Giant Storm Moves East

Threatens 1 in 5 Americans

Lighning strikes.

Lighning strikes.     Photo: John Fowler/Flickr

A line of fierce thunderstorms may affect up to one in five Americans Wednesday as it rumbles from Iowa to Maryland, dumping hail, toppling trees, and leading to power outages. Meteorologists warn that the storms may spawn a derecho, a line of storms with straight-line winds spanning at least 240 miles.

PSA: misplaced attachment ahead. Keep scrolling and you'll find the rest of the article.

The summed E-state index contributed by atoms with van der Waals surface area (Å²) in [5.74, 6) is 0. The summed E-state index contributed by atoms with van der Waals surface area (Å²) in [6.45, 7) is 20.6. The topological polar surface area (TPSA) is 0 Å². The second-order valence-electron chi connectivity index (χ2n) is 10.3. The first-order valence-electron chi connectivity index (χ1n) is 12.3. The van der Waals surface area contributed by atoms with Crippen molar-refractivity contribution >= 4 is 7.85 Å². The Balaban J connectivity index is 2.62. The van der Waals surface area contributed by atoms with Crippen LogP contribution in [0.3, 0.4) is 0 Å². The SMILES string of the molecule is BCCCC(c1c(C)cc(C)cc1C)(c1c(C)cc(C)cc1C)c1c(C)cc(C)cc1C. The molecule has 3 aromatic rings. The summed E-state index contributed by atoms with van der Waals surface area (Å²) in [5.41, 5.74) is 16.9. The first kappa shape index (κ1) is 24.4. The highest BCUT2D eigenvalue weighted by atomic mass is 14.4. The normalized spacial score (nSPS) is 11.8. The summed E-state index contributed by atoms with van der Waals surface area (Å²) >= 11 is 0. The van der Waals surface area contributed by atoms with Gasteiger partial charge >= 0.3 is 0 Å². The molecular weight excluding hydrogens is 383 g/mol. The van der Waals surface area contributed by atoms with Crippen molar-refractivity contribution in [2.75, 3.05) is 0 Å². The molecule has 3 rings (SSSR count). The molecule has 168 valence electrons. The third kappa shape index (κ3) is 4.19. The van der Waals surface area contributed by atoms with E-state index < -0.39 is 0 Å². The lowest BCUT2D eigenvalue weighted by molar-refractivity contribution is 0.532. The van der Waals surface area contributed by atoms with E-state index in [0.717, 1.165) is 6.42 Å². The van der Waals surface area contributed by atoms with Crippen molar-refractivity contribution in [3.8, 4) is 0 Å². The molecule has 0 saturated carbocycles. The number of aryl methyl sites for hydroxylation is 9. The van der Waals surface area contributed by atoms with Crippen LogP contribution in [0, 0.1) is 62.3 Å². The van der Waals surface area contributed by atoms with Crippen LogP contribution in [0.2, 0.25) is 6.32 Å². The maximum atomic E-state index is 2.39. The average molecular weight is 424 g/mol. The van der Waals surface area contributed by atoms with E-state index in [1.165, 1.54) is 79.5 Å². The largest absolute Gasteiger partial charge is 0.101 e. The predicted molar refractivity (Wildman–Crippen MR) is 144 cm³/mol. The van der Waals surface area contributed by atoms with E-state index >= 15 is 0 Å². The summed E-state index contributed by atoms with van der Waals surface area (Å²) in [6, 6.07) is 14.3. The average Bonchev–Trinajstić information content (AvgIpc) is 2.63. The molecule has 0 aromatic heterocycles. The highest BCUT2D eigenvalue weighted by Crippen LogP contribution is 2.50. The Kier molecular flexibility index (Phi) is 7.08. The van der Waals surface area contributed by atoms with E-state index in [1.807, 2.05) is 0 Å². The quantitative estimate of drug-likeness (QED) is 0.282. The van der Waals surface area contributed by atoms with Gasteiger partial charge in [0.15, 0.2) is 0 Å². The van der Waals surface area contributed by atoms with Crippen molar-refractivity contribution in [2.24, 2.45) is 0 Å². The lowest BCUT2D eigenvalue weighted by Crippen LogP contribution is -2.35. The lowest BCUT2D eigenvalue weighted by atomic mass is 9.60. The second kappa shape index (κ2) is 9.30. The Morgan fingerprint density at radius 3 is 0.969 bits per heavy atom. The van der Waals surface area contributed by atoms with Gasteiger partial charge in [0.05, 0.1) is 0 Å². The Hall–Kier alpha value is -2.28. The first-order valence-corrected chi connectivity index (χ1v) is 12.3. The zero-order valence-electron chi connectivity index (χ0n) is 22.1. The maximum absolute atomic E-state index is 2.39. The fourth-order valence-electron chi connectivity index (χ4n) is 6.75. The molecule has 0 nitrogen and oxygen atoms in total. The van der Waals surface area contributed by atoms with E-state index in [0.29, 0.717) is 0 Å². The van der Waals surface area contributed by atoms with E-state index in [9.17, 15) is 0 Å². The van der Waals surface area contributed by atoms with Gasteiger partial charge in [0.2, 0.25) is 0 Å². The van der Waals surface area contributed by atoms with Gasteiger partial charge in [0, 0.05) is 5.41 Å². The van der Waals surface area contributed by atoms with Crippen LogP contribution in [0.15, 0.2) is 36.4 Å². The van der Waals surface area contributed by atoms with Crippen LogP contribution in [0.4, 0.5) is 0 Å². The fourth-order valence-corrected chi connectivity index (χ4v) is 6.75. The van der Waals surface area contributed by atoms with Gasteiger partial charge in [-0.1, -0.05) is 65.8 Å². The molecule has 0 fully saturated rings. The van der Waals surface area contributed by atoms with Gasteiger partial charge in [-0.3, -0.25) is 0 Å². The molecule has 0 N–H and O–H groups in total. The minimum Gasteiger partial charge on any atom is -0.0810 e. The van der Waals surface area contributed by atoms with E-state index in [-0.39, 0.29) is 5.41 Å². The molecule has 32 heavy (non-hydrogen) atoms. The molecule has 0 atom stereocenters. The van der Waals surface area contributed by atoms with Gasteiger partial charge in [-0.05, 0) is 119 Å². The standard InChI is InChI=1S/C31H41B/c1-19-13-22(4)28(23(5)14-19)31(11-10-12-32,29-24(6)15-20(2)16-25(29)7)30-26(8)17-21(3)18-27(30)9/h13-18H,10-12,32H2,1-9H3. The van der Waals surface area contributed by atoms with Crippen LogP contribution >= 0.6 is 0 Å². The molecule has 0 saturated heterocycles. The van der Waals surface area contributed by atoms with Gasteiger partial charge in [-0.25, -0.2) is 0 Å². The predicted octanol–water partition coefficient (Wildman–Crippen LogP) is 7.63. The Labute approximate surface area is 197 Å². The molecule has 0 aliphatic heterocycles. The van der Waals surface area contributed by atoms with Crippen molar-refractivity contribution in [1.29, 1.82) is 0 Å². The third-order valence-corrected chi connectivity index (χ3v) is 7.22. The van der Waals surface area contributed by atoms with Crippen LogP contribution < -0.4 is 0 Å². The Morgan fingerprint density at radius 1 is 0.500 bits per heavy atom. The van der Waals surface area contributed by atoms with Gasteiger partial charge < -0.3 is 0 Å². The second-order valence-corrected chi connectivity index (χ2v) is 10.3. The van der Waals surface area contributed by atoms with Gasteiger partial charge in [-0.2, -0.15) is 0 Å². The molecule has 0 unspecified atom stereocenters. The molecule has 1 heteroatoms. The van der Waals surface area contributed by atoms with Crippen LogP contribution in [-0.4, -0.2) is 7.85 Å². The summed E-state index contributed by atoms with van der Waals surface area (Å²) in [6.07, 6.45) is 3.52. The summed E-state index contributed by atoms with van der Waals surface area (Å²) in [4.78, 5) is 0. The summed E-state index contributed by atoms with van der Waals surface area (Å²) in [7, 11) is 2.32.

The risk of severe weather in the Midwest is roughly 45 times higher than on a normal June day, Bill Bunting, operations chief at the National Weather Service's Storm Prediction Center, told CBS News. Up to 64 million people in 10 states are within the path of the storm, which is expected to start in the early afternoon in eastern Iowa before hitting Chicago, moving at about 40 mph.

A 2012 derecho caused at least $1 billion in damage, killing 13 people, and leaving more than 4 million without power. Winds reached nearly 100 mph in some locations. An additional 34 people died from the post-storm heatwave.

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